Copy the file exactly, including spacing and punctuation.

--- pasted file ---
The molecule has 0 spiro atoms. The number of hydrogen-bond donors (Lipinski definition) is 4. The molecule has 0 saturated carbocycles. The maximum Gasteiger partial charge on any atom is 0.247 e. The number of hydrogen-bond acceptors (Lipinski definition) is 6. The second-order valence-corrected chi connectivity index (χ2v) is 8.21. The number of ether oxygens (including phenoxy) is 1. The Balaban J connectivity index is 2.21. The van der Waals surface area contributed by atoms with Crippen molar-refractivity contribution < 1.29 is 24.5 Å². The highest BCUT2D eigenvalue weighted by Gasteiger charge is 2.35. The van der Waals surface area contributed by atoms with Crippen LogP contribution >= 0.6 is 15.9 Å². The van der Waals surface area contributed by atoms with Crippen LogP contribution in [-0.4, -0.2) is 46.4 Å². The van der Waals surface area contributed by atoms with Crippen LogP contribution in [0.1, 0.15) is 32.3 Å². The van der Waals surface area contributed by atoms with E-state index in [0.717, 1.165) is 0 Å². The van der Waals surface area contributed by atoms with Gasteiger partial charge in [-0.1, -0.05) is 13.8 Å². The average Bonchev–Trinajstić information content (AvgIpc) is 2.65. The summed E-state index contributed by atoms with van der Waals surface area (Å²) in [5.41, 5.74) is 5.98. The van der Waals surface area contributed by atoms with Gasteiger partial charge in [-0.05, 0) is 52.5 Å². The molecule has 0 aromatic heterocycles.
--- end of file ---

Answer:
The molecule has 0 spiro atoms. The number of hydrogen-bond donors (Lipinski definition) is 4. The molecule has 0 saturated carbocycles. The maximum Gasteiger partial charge on any atom is 0.247 e. The number of hydrogen-bond acceptors (Lipinski definition) is 6. The second-order valence-corrected chi connectivity index (χ2v) is 8.21. The number of ether oxygens (including phenoxy) is 1. The Balaban J connectivity index is 2.21. The van der Waals surface area contributed by atoms with Crippen molar-refractivity contribution < 1.29 is 24.5 Å². The highest BCUT2D eigenvalue weighted by Gasteiger charge is 2.35. The van der Waals surface area contributed by atoms with Crippen LogP contribution >= 0.6 is 15.9 Å². The van der Waals surface area contributed by atoms with Crippen LogP contribution in [-0.4, -0.2) is 46.4 Å². The van der Waals surface area contributed by atoms with Crippen LogP contribution in [0.1, 0.15) is 32.3 Å². The van der Waals surface area contributed by atoms with E-state index in [0.717, 1.165) is 0 Å². The van der Waals surface area contributed by atoms with Gasteiger partial charge in [-0.1, -0.05) is 13.8 Å². The average Bonchev–Trinajstić information content (AvgIpc) is 2.65. The summed E-state index contributed by atoms with van der Waals surface area (Å²) in [5.41, 5.74) is 5.98. The van der Waals surface area contributed by atoms with Gasteiger partial charge in [-0.05, 0) is 52.5 Å². The molecule has 0 aromatic heterocycles.